UNECE and Georgian Ministry of Economy host regional road safety discussions
How to improve road safety management, regulation and strategic development was on the agenda in Tbilisi, Georgia, at a regional meeting jointly hosted by the Ministry of Economy & Sustainable Development and the United Nations Economic Commission for Europe (UNECE) on the 11th -12th November. The event included participants from 11 countries and experts from the World Bank and UNDP, including EASST Director Emma MacLennan, Gela Kvashilava of the Partnership for Road Safety and Poghos Shahinyan of the National Road Safety Council of Armenia (both EASST partners).
The meeting was opened by Mr Akaki Saghirashvili, Deputy Minister for Economy and Sustainable Development in Georgia, who set out Georgia’s vision for improving road safety following a comprehensive review of road safety performance in Georgia prepared with assistance from the UNECE. Among their priorities will be improving data collection and managing speed, along with better coordination between key national stakeholders. Details of the Georgian Road Safety Performance Review were presented to the meeting by EASST partner Gela Kvashilava, who has been the Lead National Expert assisting the UNECE.
Other speakers included Mr Nenad Nikolic, who moderated the meeting, the Regional Advisor for the UNECE on Transport issues; Louisa Vinton, UN Resident Coordinator in Georgia; Natalya Stankevich, Senior Transport Specialist in Europe for the World Bank; and experts from each participating member country. Poghos Shahinyan presented the report for the National Road Safety Council of Armenia, demonstrating progress but also some of the challenges they face. “What is missing is institutional memory,” he told the meeting. “Armenia needs stability to make further progress.”
EASST Director Emma MacLennan also presented to the meeting, underlining how the Safe System Approach to road safety provides the most effective strategic framework for managing road risk, citing examples of how this can work in practice. Perhaps the most important element is the need for cross-departmental coordination – working with all stakeholders including local communities.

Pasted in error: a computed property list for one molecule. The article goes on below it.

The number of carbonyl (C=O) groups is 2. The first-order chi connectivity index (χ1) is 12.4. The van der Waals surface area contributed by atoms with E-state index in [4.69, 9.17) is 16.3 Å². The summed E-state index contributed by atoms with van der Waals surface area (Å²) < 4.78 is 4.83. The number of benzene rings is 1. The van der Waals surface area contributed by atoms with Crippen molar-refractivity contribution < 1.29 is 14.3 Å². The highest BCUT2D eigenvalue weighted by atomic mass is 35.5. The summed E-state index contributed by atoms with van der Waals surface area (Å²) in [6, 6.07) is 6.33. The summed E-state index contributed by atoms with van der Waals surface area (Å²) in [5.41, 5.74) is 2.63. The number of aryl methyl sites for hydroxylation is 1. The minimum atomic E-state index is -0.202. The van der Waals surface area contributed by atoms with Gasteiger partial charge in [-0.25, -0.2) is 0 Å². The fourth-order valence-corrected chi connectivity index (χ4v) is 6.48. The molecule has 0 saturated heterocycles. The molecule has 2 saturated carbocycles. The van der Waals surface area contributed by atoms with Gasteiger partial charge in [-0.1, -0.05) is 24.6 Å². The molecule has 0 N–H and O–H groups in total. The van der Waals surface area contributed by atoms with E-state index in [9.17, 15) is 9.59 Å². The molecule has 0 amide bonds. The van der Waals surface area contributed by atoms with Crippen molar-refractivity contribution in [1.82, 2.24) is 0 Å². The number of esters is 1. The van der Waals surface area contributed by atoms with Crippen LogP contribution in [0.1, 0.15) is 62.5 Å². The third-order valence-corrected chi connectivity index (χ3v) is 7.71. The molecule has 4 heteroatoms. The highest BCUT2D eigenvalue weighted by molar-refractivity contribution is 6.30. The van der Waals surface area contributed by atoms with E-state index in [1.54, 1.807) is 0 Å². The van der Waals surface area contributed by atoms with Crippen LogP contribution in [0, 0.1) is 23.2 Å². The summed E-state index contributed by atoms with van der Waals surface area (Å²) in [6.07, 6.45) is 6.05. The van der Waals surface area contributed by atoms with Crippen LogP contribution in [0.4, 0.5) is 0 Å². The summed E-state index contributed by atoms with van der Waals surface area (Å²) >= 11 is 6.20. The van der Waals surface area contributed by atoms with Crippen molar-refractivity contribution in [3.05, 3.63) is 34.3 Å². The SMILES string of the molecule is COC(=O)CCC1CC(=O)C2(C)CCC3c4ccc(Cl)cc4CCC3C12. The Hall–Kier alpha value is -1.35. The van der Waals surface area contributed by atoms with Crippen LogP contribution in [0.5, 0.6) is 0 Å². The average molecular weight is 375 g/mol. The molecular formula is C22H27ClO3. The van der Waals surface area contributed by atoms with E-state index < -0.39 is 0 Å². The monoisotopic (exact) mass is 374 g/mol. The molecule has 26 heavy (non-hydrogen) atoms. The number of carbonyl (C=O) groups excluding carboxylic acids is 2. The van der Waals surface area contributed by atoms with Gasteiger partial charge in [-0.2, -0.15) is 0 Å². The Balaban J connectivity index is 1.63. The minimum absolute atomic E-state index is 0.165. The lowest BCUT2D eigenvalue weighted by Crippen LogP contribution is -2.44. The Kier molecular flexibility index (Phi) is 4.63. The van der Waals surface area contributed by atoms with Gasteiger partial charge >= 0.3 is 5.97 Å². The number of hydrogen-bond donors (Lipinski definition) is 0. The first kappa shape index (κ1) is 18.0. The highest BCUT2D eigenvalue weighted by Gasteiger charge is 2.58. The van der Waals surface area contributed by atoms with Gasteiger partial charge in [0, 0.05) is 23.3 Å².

The UNECE is one of five regional commissions of the UN working with 56 member countries from North America to Central Asia. Many of its standards and legal instruments, particularly in road safety, are used worldwide, with countries from outside the region playing a role in their normative work. These standards include important regulations on vehicle safety, road signs and signals, traffic rules, driver fatigue, the transport of dangerous goods, etc. The UNECE also manage the new UN Road Safety Trust Fund, which has had its first call for projects in 2018.
It was of great interest to participants, therefore, to hear of different tools facilitated by the UNECE that can be useful for road safety policy development in any country. These include SafeFITS, a road safety decision-making tool comprising intervention analysis, forecasting and benchmarking; the EU SafetyCube project, an innovative road safety decision support system and repository for road safety research – both presented by Katerina Folla of the National Technical University of Athens. Dejan Jovanov on behalf of the South East Europe Transport Observatory presented their benchmarking strategic tool for monitoring road safety strategies.
The meeting included lively discussions and was much appreciated by those attending. We hope there will be opportunities to continue these discussions and review progress at a future date.